Trolls are reaching celebrity status due to the DreamWorks movie about the mythical creatures that live in a perpetual state of happiness. The popular, animated feature is what led us to investigate a decades-old community of trolls that we only recently heard about.
During a November trip to eastern Tennessee, we discovered a collection of the shaggy, wild-eyed, bulbous-nosed creatures that are not just for children. A stop in Erik Arensbak's shop in Gatlinburg, A Troll in the Park, introduced us to handcrafted trolls for adult collectors. The trolls are made with natural materials, and each is signed by its creator.
The “all-natural” trolls originated with Erik's dad more than 50 years ago. To learn more, we shuttled off to 5 Arts Studio, where they are made.
Our curiosity led us 18 miles outside of Gatlinburg, to Troll Mountain Way, in the hills outside the small town of Cosby. There Erik's sisters, Marianna and Vivi, and Marianna's husband, Ted Shaffer, own the studio where the trolls are created and that offers tours for visitors.
Marianna told us about her father, artist Ken Arensbak, who emigrated from Denmark with his wife, Neta, in 1949. He often entertained Marianna, Erik and Vivi with stories about trolls, drawing upon Scandinavian tradition. His tales prompted his children to ask what a troll looked like.
In 1959, their father took threads from Neta's macramé rope and used cones, nuts and other natural materials to fashion the first Arensbak troll. This original troll remains part of their studio collection.
Marianna said her friends fell in love with her father’s troll and wanted their own trolls. However, her dad’s passion was painting, and he wasn't interested in devoting time to creating more creatures.
That left Neta and Marianna to craft trolls to give to friends, then friends of friends.
Soon they had a business.
As the family’s troll operation grew, partially completed and finished trolls occupied a growing amount of space in their home. This inspired 5 Arts Studio, which has space for handcrafting and storage of the creatures and the distribution operation.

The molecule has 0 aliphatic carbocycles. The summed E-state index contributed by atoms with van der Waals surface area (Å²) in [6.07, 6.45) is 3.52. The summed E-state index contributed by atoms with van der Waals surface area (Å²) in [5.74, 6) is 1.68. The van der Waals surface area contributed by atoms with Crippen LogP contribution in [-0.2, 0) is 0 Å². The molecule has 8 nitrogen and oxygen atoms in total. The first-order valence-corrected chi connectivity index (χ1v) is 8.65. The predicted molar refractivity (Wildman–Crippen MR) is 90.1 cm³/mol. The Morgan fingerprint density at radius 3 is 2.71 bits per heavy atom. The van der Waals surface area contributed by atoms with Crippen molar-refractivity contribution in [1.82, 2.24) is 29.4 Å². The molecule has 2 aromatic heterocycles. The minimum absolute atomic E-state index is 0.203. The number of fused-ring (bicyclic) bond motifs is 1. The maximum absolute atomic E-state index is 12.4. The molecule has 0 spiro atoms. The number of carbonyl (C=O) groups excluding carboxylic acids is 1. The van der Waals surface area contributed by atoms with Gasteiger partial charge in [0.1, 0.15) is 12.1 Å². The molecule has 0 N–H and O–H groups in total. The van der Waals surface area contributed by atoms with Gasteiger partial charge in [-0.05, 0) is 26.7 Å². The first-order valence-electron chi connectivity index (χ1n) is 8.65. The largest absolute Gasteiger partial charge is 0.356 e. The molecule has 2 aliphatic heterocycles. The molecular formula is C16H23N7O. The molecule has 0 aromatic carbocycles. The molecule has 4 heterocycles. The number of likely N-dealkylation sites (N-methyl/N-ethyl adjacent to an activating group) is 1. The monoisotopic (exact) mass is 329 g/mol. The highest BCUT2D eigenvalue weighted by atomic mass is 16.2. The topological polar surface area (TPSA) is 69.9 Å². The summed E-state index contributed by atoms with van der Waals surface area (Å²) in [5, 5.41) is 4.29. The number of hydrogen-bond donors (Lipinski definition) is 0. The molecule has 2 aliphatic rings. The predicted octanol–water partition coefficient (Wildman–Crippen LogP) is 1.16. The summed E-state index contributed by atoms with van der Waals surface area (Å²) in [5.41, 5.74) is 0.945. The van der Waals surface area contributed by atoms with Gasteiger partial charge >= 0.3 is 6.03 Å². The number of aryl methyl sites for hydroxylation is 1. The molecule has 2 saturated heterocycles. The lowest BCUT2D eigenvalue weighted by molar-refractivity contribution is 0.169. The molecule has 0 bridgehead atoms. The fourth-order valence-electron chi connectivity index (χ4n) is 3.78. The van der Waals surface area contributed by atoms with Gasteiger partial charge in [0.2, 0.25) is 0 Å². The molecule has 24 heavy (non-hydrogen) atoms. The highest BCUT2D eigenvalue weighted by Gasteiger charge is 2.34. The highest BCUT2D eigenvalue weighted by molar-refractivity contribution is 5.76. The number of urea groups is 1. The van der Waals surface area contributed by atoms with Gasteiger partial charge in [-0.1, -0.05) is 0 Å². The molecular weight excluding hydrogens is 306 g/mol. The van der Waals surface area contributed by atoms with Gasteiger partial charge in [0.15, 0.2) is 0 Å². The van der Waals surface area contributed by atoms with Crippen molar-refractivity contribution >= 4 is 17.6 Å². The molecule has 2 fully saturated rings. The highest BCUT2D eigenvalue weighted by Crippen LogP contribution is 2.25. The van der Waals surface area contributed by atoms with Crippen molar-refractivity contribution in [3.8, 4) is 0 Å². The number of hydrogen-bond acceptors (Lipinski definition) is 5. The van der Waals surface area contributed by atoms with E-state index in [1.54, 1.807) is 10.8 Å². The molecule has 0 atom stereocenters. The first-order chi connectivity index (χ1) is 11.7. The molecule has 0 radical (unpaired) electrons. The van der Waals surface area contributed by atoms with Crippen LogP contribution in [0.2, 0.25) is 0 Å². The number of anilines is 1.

Vivi, Marianna, and Ted have designed various styles of Arensbak trolls. Familiar versions are the Forest Troll, Spirit Troll and Troll Fairy. Family members also craft trolls representing different occupations, hobbies, holidays and special occasions. Specialty trolls include a Troll Teacher, Fishing Troll, Halloween Troll and Wedding Trolls (two trolls on a stand.) Each year yields a new Christmas Troll.
A few trolls include LED lights to make their eyes glow. One that caught our attention was the Halloween Witch, with its glowing cauldron. The owners handcraft trolls on special order for people who cannot find a version to their liking.
While numerous gift shops carry the trolls, Ted said most sales originate online. The family has dispatched trolls all over the world. Each comes with a “Troll Handbook” that serves as a field guide for identifying, catching and caring for the creatures.
The world’s troll population continues to grow. Ted said the family sells 8,000 to 9,000 each year, with the help of five part-time assistants. The family, Vivi said, is on its way to making its millionth troll.
Studio: Visitors can tour the studio where the Arensbak family makes trolls in east Tennessee. The 5 Arts Studio is located at 150 Troll Mountian Way, Cosby. Tours are given on weekdays and Saturdays. See www.trolls.com for more information
Arensbak trolls have a loyal following among non-trolls. There’s an Arensbak Troll Collector Club, and Marianna knew a couple that acquired 500 of the creatures. Ted said they’ve divorced, and he heard the wife got the house while the husband got the trolls.
While visiting the studio we met a young couple, married three days, who were looking for a troll for their Christmas tree. Another Arensbak troll finds a happy home.
David and Kay Scott are authors of “Complete Guide to the National Park Lodges” (Globe Pequot). Visit them at www.valdosta.edu/~dlscott/Scott